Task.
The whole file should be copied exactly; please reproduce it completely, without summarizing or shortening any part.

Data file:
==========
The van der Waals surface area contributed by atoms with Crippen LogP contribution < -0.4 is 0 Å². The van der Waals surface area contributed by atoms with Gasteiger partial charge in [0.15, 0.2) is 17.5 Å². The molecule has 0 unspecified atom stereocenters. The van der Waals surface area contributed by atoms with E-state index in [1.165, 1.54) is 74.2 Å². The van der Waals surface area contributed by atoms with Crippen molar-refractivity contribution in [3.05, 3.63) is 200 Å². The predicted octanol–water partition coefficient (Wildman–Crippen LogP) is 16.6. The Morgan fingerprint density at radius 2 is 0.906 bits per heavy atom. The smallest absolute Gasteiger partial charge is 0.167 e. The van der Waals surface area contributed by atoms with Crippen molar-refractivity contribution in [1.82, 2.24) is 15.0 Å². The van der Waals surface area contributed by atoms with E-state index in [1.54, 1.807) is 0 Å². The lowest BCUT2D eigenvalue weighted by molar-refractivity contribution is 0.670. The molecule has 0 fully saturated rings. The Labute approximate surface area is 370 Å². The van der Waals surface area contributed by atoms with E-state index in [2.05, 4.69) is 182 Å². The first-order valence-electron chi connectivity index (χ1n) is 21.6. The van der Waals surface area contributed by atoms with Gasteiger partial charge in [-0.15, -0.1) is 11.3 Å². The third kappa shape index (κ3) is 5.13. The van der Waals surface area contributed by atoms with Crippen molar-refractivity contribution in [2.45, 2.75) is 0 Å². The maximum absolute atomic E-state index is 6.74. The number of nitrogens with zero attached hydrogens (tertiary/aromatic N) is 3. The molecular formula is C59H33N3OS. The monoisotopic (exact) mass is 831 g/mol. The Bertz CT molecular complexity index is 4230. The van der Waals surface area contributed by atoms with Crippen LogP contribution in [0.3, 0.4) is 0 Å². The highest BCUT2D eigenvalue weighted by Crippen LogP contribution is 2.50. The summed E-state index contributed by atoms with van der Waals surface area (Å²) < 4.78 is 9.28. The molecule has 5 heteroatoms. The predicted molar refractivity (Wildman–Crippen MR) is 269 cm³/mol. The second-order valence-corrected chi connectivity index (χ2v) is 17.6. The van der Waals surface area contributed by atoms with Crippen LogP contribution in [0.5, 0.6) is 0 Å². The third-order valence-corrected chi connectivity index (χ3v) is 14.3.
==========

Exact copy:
The van der Waals surface area contributed by atoms with Crippen LogP contribution < -0.4 is 0 Å². The van der Waals surface area contributed by atoms with Gasteiger partial charge in [0.15, 0.2) is 17.5 Å². The molecule has 0 unspecified atom stereocenters. The van der Waals surface area contributed by atoms with E-state index in [1.165, 1.54) is 74.2 Å². The van der Waals surface area contributed by atoms with Crippen molar-refractivity contribution in [3.05, 3.63) is 200 Å². The predicted octanol–water partition coefficient (Wildman–Crippen LogP) is 16.6. The Morgan fingerprint density at radius 2 is 0.906 bits per heavy atom. The smallest absolute Gasteiger partial charge is 0.167 e. The van der Waals surface area contributed by atoms with Crippen molar-refractivity contribution in [1.82, 2.24) is 15.0 Å². The van der Waals surface area contributed by atoms with E-state index in [1.54, 1.807) is 0 Å². The lowest BCUT2D eigenvalue weighted by molar-refractivity contribution is 0.670. The molecule has 0 fully saturated rings. The Labute approximate surface area is 370 Å². The van der Waals surface area contributed by atoms with E-state index in [2.05, 4.69) is 182 Å². The first-order valence-electron chi connectivity index (χ1n) is 21.6. The van der Waals surface area contributed by atoms with Gasteiger partial charge in [-0.15, -0.1) is 11.3 Å². The third kappa shape index (κ3) is 5.13. The van der Waals surface area contributed by atoms with Crippen molar-refractivity contribution in [2.45, 2.75) is 0 Å². The maximum absolute atomic E-state index is 6.74. The number of nitrogens with zero attached hydrogens (tertiary/aromatic N) is 3. The molecular formula is C59H33N3OS. The monoisotopic (exact) mass is 831 g/mol. The Bertz CT molecular complexity index is 4230. The van der Waals surface area contributed by atoms with Crippen LogP contribution in [0.3, 0.4) is 0 Å². The highest BCUT2D eigenvalue weighted by Crippen LogP contribution is 2.50. The summed E-state index contributed by atoms with van der Waals surface area (Å²) < 4.78 is 9.28. The molecule has 5 heteroatoms. The predicted molar refractivity (Wildman–Crippen MR) is 269 cm³/mol. The second-order valence-corrected chi connectivity index (χ2v) is 17.6. The van der Waals surface area contributed by atoms with Crippen LogP contribution in [0.5, 0.6) is 0 Å². The third-order valence-corrected chi connectivity index (χ3v) is 14.3.